As Americans, we grow up with an awareness that one of the most fundamental tenets of our democracy is our system of justice. The first sentence of our Constitution states that one of the document’s primary purposes is to “establish justice.”

We associate justice with words like “fairness” and “equality,” but we may not always think of it as directly related to our economic prosperity. And yet, it most certainly is.

A new study commissioned by The Florida Bar Foundation adds to a large body of evidence that supports this assertion. The study found that every dollar invested in civil legal aid in Florida resulted in more than $7 in economic impacts in 2015. Similar findings have come from studies in many U.S. states, including one issued in 2010 by Florida TaxWatch, which conducted a separate analysis.

The most recent study found $600 million in total annual economic benefits from civil legal aid, including more than $264 million in income for Floridians obtained with the help of legal aid and pro bono attorneys.

Think of the veteran who has earned benefits through service to our country but has been unable to obtain them on his or her own. Or perhaps your disabled neighbor should be getting Social Security disability but instead is scraping by because he or she doesn’t have the wherewithal to submit a successful application.

Legal aid helps these and many other deserving people secure Social Security and Social Security disability payments, Medicare and Medicaid reimbursements, veterans’ and other federal benefits, as well as unemployment compensation and wages. This income generates an additional $274.8 million in impacts resulting from the economic multiplier effect as that income flows into Florida communities like ours, creating jobs and shoring up home values.

Meanwhile, the savings legal aid accomplishes for communities are substantial, with about $60.4 million of costs avoided statewide from positive trends such as reduced homelessness, fewer police calls and reduced burden on the court system. Avoided costs from domestic violence alone account for $6.9 million in savings thanks to the work of legal aid attorneys in helping victims obtain restraining orders, divorces, and child support, or otherwise move on with their lives.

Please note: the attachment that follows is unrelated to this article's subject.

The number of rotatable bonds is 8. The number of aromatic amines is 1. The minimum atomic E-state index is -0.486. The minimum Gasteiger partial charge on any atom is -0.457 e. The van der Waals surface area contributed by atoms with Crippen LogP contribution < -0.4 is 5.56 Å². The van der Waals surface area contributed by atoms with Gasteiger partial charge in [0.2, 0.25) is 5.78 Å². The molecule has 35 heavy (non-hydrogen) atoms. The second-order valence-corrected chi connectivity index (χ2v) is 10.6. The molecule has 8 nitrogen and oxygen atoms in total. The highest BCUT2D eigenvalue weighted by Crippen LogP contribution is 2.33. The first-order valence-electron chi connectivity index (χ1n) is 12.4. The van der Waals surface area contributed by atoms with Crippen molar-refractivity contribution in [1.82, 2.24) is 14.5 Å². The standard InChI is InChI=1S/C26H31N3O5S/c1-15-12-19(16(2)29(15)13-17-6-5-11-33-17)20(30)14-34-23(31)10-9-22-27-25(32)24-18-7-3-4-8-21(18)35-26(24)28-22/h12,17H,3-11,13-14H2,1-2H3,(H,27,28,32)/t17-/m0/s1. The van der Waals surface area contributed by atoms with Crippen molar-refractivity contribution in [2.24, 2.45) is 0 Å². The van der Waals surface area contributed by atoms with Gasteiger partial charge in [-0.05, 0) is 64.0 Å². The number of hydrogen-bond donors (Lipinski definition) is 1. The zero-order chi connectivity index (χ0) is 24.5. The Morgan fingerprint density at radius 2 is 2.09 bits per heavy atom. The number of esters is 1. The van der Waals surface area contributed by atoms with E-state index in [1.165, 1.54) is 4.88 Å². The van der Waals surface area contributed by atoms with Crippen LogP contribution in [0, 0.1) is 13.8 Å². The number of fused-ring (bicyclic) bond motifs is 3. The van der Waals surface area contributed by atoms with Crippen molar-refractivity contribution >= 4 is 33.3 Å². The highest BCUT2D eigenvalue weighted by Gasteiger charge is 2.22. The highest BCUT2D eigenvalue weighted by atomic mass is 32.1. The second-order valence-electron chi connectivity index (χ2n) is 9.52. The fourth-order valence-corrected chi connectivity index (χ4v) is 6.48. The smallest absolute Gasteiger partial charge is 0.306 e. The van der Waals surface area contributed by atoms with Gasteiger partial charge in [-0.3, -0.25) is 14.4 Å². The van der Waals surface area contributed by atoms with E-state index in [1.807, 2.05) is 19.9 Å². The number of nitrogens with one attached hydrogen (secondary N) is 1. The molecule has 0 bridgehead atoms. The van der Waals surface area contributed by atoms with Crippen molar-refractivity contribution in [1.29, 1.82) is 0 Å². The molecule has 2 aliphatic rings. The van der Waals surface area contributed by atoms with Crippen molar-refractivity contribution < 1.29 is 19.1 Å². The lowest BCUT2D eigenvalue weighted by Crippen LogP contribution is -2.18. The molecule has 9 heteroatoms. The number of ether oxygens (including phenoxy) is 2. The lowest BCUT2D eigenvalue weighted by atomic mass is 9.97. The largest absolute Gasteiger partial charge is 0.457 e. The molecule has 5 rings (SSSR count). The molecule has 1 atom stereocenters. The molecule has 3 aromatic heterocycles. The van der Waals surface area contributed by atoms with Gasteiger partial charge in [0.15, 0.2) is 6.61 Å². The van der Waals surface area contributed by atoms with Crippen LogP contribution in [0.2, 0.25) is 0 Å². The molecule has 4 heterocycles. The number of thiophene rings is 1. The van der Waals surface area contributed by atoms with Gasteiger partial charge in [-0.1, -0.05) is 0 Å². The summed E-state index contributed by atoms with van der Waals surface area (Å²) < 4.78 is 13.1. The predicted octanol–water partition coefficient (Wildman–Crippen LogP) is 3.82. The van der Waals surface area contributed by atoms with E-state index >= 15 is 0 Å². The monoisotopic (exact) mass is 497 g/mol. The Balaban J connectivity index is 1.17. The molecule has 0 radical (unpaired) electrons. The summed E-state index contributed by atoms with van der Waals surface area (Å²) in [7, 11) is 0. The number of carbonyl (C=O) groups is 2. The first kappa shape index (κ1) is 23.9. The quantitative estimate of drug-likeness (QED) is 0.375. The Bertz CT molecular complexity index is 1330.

Unfortunately, total funding for civil legal aid in Florida is at a 10-year low. Locally, The Florida Bar Foundation is one of several funding sources for the Legal Services of North Florida, providing a general support grant in 2016-17 of $98,171. In addition the Foundation provided $90,294 to support The North Florida Center for Equal Justice, whose service area also includes Escambia County.

But these grants are a fraction of what they once were. This is because the Foundation’s primary source of revenue is from the pooled interest on lawyers’ trust accounts, and interest rates on these deposits have been near zero since the Great Recession. The Foundation’s grants to civil legal aid organizations statewide have fallen by about 80 percent since 2010 and are expected to fall even further. This leaves the vast majority of those who qualify for civil legal aid with nowhere to turn, in spite of the approximately1.7 million hours of volunteer service by Florida lawyers each year.

The Florida Bar, The Florida Bar Foundation and the Florida Supreme Court are hard at work on solutions to this justice gap through the Florida Commission on Access to Civil Justice. But they alone can’t solve this societal problem. As a lawyer and former leader of The Florida Bar, I call on our local business, philanthropic, humanitarian and community leaders to recognize that the challenge of equal justice is one in which we should all be invested. Besides being at the heart of our democracy, it’s good economic policy, and it adds to our prosperity as a community.

Alan B. Bookman is an attorney with Emmanuel, Sheppard & Condon and resident of Pensacola.

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